New Distractions

By July 29, 2015Musings, Projects

We asked ourselves a question: “Can a sign above a High Street building ever do anything other than promote and brand; can it ask questions, be part of a conversation with other signs… can our High Street ever be a space that prioritises people as well as sales?”

Street sign montage_DOWNTURN_lowres

Whose downturn is this?

As a species we show ourselves to be resilient and forever adaptable, but what true opportunities are there between the moss and the ‘for sale’ signs? How do we re-make the spaces between the High Streets we remember and what is left when our High Street no longer meets the bottom line of the multinationals?

Our town centres have grown out of a need to gather, connect, meet, barter and exchange. Dumfries owes its place to the river, the cattle marts and the passage of people. But from our largely rural context, Dumfries has also been the gathering point, the melting pot of communities meeting and exchanging, not just economically but socially, our connection out into the world.

‘A marketplace (rather than ‘market’) is a sociable space in which buying and selling take place surrounded by other activities, a place you come to see friends, to hear stories, to argue about ideas. Crucially, unlike a Starbucks or a department store, it is a space where your welcome is not determined purely by your abilities to spend money.’*

Valuable_Norges-Hus

What is valuable on our High Streets?

Dumfries stands at a point questioning its identity, and it’s place within the world. Primark may not have arrived, but there is an air of anticipation and change whispering quietly amongst a growing number of the town’s communities. Now is the time to search for the new role we can play in creating the future of Dumfries, to reach out for a possible Dumfries.

Dumfries is not dead, only sleeping. Hidden Dumfries is in plain sight, behind the sagging bus stances and single occupancy street furniture.

Now is the time to act.

DOWNTURN-

How do we judge what a downturn is anyways?

This action does not require grand master planners, or large scale redevelopment, but a little collective energy and small positive acts. Testing and experimentation, problem solving and lightweight interventions can lead the way to a more active high street, looking forward to a more valuable town centre. Small actions can highlight, question, explore and initiate discussion, growing from an inquisitive response to our everyday.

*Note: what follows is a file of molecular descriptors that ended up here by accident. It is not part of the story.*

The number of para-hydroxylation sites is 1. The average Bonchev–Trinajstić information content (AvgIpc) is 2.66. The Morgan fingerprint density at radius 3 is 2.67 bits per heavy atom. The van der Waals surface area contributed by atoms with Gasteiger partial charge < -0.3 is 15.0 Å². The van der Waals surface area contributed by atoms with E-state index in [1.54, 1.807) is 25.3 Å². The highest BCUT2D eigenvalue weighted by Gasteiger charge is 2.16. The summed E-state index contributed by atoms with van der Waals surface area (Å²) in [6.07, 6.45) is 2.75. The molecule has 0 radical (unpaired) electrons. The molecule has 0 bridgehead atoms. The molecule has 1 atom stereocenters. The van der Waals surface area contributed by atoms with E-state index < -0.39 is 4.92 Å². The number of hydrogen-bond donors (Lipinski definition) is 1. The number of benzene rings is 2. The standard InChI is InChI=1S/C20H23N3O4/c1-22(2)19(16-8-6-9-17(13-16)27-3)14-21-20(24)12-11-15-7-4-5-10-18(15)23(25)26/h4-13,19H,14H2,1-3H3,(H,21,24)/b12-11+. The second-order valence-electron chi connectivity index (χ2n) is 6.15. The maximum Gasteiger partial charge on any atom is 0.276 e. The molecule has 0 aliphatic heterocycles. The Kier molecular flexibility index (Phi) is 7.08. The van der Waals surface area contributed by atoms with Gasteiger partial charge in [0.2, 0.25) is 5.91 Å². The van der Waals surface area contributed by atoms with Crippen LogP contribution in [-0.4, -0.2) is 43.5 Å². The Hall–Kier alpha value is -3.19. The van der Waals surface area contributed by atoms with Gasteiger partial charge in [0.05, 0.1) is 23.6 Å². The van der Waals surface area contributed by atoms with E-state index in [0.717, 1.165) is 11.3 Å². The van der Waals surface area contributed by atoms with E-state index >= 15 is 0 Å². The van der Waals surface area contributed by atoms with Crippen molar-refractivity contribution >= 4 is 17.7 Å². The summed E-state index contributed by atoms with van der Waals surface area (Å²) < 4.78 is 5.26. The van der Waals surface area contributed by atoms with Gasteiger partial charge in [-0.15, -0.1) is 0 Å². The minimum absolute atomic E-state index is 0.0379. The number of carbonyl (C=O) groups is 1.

This is a call for new distractions.

Can we create a new visual language for our high streets?

*Dougald Hine, Space Makers. Quoted in how to save our town centres, by Julian Dobson.

Supported by:
cultwayfunderlogossmall

4 Comments

  • karma omalley says:

    Cam we further patronise an agonized populace
    By pretexting the art world as ‘open all hours
    By invite only’
    Our suffering is not political nor marketable
    It is psychological.Google Mindfulness.
    Ancient artefacts are weekly used to manipulate
    The mental imprint called
    Persecution.
    Extremists annihilate love in the name of none-such.
    Very few dare speak on’t.What art is that?
    From the High street to hame’l dae me.
    Who trusts what?
    Why is the artstore mostly closed?
    Is there something else untold
    Of exclusivity in repose,
    Of a closedcircuit’s
    unaltered pose
    Wishing patronage upon the undertow.

    Playfully yours always
    Etcetera.

  • Matt Baker says:

    Hey Brian – hows things?
    Thanks for keeping us right as ever. As we’ve talked about, the long-term vision for the Stove is to have catering and a drop-in space on the ground floor. You’ll like have seen the advertised opportunity to run Stove catering (http://www.thestove.org/catering-tender-opportunity-100-high-street/) ….we’re looking at the responses to that advert just now and hope things will keep moving on towards having all this properly open by Christmas.
    In the meantime there is a buzzer on the side door of the building which anyone can ring anytime – if there are folk there to answer then someone will always come down and let you in. There is always a good flow of people in and out of the building – but we just don’t have the resources available to keep the front door open at all times (but it will be when the catering part of Stove is up and running!)
    all best and see you soon
    Matt

  • Blair Hughes says:

    Great to see some catering gear on the floor on 16/1/16, I doubt it will be ready for the Big Burns Supper though which is an opportunity lost.

  • Katie Anderson says:

    Hi Blair, It has definitely been an extended and long process but we are hoping to have the Stove open fully with the new equipment installed by the end of next month. Unfortunatly, some delays have held us up to be open in time for Big Burns Supper – but we hope the wait will be worthwhile! We’ll be announcing details of the opening once we have a set date.